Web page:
For four years before the Supreme Court legalized abortion in Roe v. Wade, 100 women ran an underground service that aided 11,000 women in ending their pregnancies. Theirs was an outlaw service, and here, Kaplan has interviewed the volunteers who created and ran Jane while risking jail for their activities. “Jane” was the code name they gave to their collective, the “Abortion Counseling Service of Women’s Liberation,” and Kaplan chronicles the years that volunteers directed clients to a constantly changing list of doctors who were willing to provide abortion services that were affordable, safe, and dependable. These anonymous women often found themselves at odds with the physicians who were drawn from a medical field that was still heavily dominated by men in the early 1970s.
Sherie M. Randolph
Flo Kennedy was one of the prime movers and shakers of feminism in the 1960s and 1970s. After her graduation from Columbia Law School, she brought with her many of the concerns and lessons of Black Power to the predominantly white feminist movement, helping to bring two movements together. Famous for her lightning-quick mind and her quips, it was Kennedy who gave the pro-choice movement one of its most memorable slogans: “If men could get pregnant, abortion would be a sacrament.”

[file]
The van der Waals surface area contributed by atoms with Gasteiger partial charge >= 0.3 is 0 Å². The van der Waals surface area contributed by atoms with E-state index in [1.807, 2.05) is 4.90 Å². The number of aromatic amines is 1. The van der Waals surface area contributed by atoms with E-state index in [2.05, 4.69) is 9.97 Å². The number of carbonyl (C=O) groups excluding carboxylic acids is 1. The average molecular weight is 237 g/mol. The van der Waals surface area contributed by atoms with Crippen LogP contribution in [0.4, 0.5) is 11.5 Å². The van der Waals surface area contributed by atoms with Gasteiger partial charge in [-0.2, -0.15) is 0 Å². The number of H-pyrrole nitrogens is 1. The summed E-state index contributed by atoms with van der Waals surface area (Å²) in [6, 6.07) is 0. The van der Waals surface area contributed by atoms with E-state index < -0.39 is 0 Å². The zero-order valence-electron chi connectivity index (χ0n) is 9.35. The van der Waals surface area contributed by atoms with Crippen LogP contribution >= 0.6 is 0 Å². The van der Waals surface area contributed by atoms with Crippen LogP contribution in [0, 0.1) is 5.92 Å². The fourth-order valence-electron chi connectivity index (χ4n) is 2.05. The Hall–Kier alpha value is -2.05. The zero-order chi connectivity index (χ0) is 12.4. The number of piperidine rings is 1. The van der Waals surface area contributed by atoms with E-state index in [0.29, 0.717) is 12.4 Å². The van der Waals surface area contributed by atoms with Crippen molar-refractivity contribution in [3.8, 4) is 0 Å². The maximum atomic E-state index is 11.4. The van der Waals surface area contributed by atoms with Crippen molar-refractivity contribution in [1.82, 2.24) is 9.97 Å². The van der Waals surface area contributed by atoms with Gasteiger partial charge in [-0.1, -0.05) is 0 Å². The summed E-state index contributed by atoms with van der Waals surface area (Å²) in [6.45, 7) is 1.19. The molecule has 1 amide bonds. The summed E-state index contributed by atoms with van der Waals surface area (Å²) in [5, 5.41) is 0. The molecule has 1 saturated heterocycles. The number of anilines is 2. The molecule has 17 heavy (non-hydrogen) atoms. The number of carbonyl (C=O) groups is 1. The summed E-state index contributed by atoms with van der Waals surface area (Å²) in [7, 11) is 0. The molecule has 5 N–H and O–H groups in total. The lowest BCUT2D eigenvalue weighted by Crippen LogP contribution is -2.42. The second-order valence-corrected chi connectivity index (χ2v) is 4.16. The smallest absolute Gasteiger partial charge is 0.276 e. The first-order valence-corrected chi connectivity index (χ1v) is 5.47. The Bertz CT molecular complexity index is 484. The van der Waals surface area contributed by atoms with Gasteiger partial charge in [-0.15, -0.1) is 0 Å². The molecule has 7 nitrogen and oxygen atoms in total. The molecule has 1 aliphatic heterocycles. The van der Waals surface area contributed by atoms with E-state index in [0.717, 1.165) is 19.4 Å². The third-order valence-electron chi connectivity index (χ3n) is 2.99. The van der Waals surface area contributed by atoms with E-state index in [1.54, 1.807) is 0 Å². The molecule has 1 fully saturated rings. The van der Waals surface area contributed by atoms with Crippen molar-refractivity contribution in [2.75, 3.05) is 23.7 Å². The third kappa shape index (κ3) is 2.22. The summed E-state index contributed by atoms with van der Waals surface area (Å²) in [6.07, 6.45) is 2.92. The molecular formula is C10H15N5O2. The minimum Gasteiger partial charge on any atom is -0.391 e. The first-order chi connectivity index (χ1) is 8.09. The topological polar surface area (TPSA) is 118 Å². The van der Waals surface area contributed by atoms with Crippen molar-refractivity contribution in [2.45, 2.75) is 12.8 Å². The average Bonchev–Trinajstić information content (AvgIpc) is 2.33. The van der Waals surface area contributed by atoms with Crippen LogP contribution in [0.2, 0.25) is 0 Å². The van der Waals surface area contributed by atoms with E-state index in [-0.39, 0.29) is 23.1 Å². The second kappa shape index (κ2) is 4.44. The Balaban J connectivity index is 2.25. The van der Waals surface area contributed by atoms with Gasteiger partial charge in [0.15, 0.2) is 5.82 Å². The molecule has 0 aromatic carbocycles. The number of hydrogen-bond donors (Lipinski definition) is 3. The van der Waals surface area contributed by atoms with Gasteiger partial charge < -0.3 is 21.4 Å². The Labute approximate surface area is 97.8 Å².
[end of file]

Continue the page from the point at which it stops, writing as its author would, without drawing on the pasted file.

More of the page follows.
The post-WWII dream of a house with a white picket fence in a white suburb is explored in shattering prose by Yates, who wrote the novel in 1961. Frank commutes into work each day and leaves his wife, April, behind. April is bright and talented and, like many educated women of her generation, bored and depressed at home. The tensions in the marriage lead to an irrevocable decision, which makes this novel timely for this list, and timeless in the literature of American suburbia and marriage.